Opera to Orchestra Commute
Boston Symphony Orchestra audiences will have a chance to see their next music director February 21 through 23, when James Levine is scheduled to guest conduct. Levine was tapped in late October as the successor to Seiji Ozawa beginning with the 2004-05 season. He assumes the title of music director designate this September.
The news means that Levine will keep a busy New York-Boston commuting schedule, as he will also retain the music directorship of the Metropolitan Opera. The 58-year-old Levine's contract with the Met runs through 2008. His Met association stretches back 30 years, a tenure that includes establishment of the Young Artist Development Program and emergence of the Metropolitan Opera Orchestra as a respected ensemble with its own concert schedule.
However, Levine has indicated he will cut back guest-conducting appearances and is not expected to renew his contract as conductor of the Munich Philharmonic when it expires in 2004. The BSO music directorship also includes the orchestra's Tanglewood season. The Cincinnati-born Levine becomes the first American to lead the BSO in its 121-year history, inheriting the post from the orchestra's longest-tenured music director. Ozawa will leave the BSO at the end of this season after 29 years.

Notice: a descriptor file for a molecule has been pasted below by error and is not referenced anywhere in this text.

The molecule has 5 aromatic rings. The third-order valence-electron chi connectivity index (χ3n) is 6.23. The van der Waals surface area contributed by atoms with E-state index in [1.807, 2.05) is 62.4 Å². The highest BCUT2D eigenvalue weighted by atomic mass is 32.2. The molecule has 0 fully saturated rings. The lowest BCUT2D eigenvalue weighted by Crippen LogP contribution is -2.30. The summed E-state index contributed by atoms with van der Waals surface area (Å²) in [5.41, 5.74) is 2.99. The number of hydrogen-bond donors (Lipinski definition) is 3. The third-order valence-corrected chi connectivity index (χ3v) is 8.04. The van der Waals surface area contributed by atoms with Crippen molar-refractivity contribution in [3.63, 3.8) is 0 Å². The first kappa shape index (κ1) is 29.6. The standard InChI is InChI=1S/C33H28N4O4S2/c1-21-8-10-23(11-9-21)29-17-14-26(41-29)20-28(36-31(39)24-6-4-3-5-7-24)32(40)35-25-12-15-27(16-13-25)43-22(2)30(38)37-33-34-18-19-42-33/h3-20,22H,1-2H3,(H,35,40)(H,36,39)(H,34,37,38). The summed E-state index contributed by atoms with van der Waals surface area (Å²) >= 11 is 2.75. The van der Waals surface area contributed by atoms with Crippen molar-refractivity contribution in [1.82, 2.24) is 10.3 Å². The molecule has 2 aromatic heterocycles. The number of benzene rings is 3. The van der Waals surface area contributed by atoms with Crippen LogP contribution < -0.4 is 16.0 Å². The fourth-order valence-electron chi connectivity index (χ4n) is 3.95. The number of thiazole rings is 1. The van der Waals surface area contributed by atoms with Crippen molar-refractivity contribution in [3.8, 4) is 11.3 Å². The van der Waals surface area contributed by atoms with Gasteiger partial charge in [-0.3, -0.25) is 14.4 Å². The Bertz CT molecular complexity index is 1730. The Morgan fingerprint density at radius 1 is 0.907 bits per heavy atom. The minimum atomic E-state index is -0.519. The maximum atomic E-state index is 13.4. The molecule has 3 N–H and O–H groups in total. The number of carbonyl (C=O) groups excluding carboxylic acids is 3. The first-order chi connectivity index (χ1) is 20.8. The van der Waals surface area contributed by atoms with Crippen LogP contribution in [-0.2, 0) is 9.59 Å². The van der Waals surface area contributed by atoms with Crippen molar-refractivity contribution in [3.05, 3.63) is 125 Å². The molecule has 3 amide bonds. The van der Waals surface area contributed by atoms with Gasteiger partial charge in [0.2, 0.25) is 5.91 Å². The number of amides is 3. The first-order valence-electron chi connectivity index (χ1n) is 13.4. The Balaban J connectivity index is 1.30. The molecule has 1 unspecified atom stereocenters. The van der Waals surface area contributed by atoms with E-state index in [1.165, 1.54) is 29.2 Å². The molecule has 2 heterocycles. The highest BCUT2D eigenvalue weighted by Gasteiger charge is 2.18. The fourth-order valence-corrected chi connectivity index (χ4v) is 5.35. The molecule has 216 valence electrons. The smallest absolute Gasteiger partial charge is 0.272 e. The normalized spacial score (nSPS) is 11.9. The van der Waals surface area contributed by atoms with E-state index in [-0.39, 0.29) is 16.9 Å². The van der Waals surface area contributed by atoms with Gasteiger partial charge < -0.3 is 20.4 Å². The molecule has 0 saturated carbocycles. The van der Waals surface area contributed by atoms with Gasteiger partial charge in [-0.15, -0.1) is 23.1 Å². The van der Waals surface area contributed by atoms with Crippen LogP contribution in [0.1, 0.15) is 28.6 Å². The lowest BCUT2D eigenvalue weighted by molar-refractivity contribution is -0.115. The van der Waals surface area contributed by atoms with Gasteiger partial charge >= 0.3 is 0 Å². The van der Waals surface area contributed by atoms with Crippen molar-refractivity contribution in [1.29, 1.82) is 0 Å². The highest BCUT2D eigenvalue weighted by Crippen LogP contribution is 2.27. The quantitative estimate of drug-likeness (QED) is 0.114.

Rumors that Levine was negotiating with the BSO had circulated for several months prior to the official announcement, with insiders speculating that Levine was angling for a contract that would allow him to continue a full schedule at the Met. Maybe he was just waiting for Amtrak's new high-speed Acela train to begin regular service between New York and Boston.